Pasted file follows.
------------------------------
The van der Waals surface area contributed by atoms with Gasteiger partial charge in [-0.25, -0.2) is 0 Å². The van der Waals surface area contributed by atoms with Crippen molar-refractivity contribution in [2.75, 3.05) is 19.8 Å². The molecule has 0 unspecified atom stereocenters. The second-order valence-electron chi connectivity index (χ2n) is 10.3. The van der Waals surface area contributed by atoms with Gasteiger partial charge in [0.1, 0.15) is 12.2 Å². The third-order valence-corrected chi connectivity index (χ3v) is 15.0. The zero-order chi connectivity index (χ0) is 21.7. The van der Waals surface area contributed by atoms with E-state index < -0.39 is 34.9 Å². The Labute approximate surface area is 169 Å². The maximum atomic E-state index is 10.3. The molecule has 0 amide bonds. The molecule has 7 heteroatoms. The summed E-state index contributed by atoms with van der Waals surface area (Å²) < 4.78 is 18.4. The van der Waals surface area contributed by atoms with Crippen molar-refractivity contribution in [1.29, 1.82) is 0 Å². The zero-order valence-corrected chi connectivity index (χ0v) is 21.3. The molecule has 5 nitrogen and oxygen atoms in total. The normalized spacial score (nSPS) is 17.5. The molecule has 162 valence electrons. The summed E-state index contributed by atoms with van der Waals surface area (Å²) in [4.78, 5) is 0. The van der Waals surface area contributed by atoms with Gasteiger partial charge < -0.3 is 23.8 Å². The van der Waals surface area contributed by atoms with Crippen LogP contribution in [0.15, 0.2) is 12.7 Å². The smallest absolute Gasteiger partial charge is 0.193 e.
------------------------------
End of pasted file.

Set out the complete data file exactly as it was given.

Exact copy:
The van der Waals surface area contributed by atoms with Gasteiger partial charge in [-0.25, -0.2) is 0 Å². The van der Waals surface area contributed by atoms with Crippen molar-refractivity contribution in [2.75, 3.05) is 19.8 Å². The molecule has 0 unspecified atom stereocenters. The second-order valence-electron chi connectivity index (χ2n) is 10.3. The van der Waals surface area contributed by atoms with Gasteiger partial charge in [0.1, 0.15) is 12.2 Å². The third-order valence-corrected chi connectivity index (χ3v) is 15.0. The zero-order chi connectivity index (χ0) is 21.7. The van der Waals surface area contributed by atoms with E-state index < -0.39 is 34.9 Å². The Labute approximate surface area is 169 Å². The maximum atomic E-state index is 10.3. The molecule has 0 amide bonds. The molecule has 7 heteroatoms. The summed E-state index contributed by atoms with van der Waals surface area (Å²) < 4.78 is 18.4. The van der Waals surface area contributed by atoms with Crippen molar-refractivity contribution in [1.29, 1.82) is 0 Å². The zero-order valence-corrected chi connectivity index (χ0v) is 21.3. The molecule has 5 nitrogen and oxygen atoms in total. The normalized spacial score (nSPS) is 17.5. The molecule has 162 valence electrons. The summed E-state index contributed by atoms with van der Waals surface area (Å²) in [4.78, 5) is 0. The van der Waals surface area contributed by atoms with Gasteiger partial charge < -0.3 is 23.8 Å². The van der Waals surface area contributed by atoms with Crippen LogP contribution in [0.15, 0.2) is 12.7 Å². The smallest absolute Gasteiger partial charge is 0.193 e.